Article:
John Terry moves closer to MLS move as Chelsea career set to finish

John Terry will not get his fairytale ending by retiring with Chelsea FC, it has today been revealed by the player, with a summer move to Major League Soccer now highly likely.

Terry has arguably been Chelsea’s most iconic player of all time. He has certainly been the club’s best leader, captaining the side to 16 major honours, but his 18-year career with the Blues will come to an end in June.

The 35-year-old centre-back revealed his contract will not be extended after leading the team to a 5-1 FA Cup win at MK Dons on Sunday afternoon.

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“It’s not going to be a fairytale, I’m not going to retire at Chelsea,” Terry said.

“The club will move on. No player is ever bigger than the club. Ideally I would have loved to stay, but the club’s moving in a different direction.”

At 35, Terry is in a position where retirement would make sense, but the four-time Premier League winner thinks he still has a couple more years left in him and wants to play for another club before ending his playing career.

He has ruled out a move to another Premier League team and that paves the way for an MLS move this summer, especially when you consider he has previously spoken of a desire to play in the USA.

When asked if he could play for another English club back in December, Terry responded by claiming America would be an attractive option so long as it would suit his family.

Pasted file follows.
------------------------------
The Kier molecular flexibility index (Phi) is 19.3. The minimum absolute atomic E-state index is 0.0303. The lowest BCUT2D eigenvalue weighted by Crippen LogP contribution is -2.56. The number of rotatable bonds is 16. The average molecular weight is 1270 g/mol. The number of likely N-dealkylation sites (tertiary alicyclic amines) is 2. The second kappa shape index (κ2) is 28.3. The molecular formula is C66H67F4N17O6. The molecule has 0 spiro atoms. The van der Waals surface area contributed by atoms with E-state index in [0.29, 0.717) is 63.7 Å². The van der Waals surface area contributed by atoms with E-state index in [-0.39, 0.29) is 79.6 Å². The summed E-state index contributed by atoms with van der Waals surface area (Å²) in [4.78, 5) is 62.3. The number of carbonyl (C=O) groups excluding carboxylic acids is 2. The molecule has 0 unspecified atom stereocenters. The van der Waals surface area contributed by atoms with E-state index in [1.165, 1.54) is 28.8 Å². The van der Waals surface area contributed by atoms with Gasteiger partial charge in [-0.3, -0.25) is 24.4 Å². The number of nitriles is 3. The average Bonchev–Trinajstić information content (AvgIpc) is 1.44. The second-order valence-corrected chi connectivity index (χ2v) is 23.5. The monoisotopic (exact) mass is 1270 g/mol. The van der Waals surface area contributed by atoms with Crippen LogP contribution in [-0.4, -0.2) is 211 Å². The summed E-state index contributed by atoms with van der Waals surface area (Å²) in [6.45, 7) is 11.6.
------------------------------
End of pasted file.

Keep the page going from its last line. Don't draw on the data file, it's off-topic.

“No chance. America, maybe. But physically I feel like I can still play. Do I want to play? Of course I do. But then decisions come into it with your family. What if you go somewhere and it doesn’t work out? Everything else comes into play, doesn’t it?”

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There would be no shortage of interested parties if Terry does secure a move to MLS, though he would likely demand to be a Designated Player and that would rule a few sides out of the running.

It will be interesting to see if he signs a pre-contract agreement in the coming weeks, just as former England teammates Frank Lampard and Steven Gerrard did over the past couple of years, but for now the Blues captain will remain fully focused on his final months in a Chelsea shirt.

“My performance isn’t going to change – the way I train, what I give for the club. I want to give everything and finish on a high, on 100 per cent good terms with the club.”

Has John Terry been Chelsea’s most iconic player in the club’s history? Would a move to MLS be good for him, as well as the league?

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Steven Gerrard to leave LA Galaxy as Liverpool return looms – report

Steven Gerrard’s MLS adventure might be coming to a very abrupt end just four months after moving to the LA Galaxy as Liverpool are reportedly looking to bring back their talisman.

Jurgen Klopp’s arrival at Anfield has seen the club change their outlook on Gerrard, who they watched leave after 18 years of service, as the German head coach wants to see the 35-year-old midfielder return “to define the standards of professionalism”, according to a report by the Independent.

The report claims Klopp has spoken to Gerrard on the phone “several times” since becoming Liverpool boss and wants him back on Merseyside to join the club for training at the very least, with a playing role a possibility.